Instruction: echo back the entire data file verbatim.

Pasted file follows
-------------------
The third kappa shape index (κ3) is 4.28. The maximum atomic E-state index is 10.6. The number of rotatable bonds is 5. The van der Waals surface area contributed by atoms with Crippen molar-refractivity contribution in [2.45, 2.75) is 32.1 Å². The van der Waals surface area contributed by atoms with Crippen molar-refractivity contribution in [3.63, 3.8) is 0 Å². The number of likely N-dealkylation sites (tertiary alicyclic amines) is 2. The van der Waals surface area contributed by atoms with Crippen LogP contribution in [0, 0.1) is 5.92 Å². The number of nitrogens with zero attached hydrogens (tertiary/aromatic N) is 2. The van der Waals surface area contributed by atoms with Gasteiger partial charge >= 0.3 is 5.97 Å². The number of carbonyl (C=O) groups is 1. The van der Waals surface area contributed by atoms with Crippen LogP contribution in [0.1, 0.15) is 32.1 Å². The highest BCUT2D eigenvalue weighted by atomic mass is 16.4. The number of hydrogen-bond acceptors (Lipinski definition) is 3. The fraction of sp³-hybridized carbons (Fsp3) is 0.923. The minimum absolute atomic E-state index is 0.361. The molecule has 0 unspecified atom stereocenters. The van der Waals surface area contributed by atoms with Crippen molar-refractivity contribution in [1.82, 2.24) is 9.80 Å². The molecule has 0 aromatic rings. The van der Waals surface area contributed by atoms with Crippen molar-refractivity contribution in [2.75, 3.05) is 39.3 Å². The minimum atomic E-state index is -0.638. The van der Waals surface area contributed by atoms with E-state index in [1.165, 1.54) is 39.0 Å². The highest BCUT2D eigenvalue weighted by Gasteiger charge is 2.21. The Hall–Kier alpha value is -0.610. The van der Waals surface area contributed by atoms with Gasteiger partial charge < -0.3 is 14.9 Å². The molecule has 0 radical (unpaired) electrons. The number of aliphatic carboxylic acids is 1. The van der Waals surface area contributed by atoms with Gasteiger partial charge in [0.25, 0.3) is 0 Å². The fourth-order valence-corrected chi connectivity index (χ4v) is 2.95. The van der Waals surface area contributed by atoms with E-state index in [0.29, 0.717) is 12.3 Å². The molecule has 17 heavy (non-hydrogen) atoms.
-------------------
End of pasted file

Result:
The third kappa shape index (κ3) is 4.28. The maximum atomic E-state index is 10.6. The number of rotatable bonds is 5. The van der Waals surface area contributed by atoms with Crippen molar-refractivity contribution in [2.45, 2.75) is 32.1 Å². The van der Waals surface area contributed by atoms with Crippen molar-refractivity contribution in [3.63, 3.8) is 0 Å². The number of likely N-dealkylation sites (tertiary alicyclic amines) is 2. The van der Waals surface area contributed by atoms with Crippen LogP contribution in [0, 0.1) is 5.92 Å². The number of nitrogens with zero attached hydrogens (tertiary/aromatic N) is 2. The van der Waals surface area contributed by atoms with Gasteiger partial charge >= 0.3 is 5.97 Å². The number of carbonyl (C=O) groups is 1. The van der Waals surface area contributed by atoms with Crippen LogP contribution in [0.1, 0.15) is 32.1 Å². The highest BCUT2D eigenvalue weighted by atomic mass is 16.4. The number of hydrogen-bond acceptors (Lipinski definition) is 3. The fraction of sp³-hybridized carbons (Fsp3) is 0.923. The minimum absolute atomic E-state index is 0.361. The molecule has 0 unspecified atom stereocenters. The van der Waals surface area contributed by atoms with Crippen molar-refractivity contribution in [1.82, 2.24) is 9.80 Å². The molecule has 0 aromatic rings. The van der Waals surface area contributed by atoms with Crippen molar-refractivity contribution in [2.75, 3.05) is 39.3 Å². The minimum atomic E-state index is -0.638. The van der Waals surface area contributed by atoms with E-state index in [1.165, 1.54) is 39.0 Å². The highest BCUT2D eigenvalue weighted by Gasteiger charge is 2.21. The Hall–Kier alpha value is -0.610. The van der Waals surface area contributed by atoms with Gasteiger partial charge < -0.3 is 14.9 Å². The molecule has 0 radical (unpaired) electrons. The number of aliphatic carboxylic acids is 1. The van der Waals surface area contributed by atoms with Gasteiger partial charge in [0.25, 0.3) is 0 Å². The fourth-order valence-corrected chi connectivity index (χ4v) is 2.95. The van der Waals surface area contributed by atoms with E-state index in [0.29, 0.717) is 12.3 Å². The molecule has 17 heavy (non-hydrogen) atoms.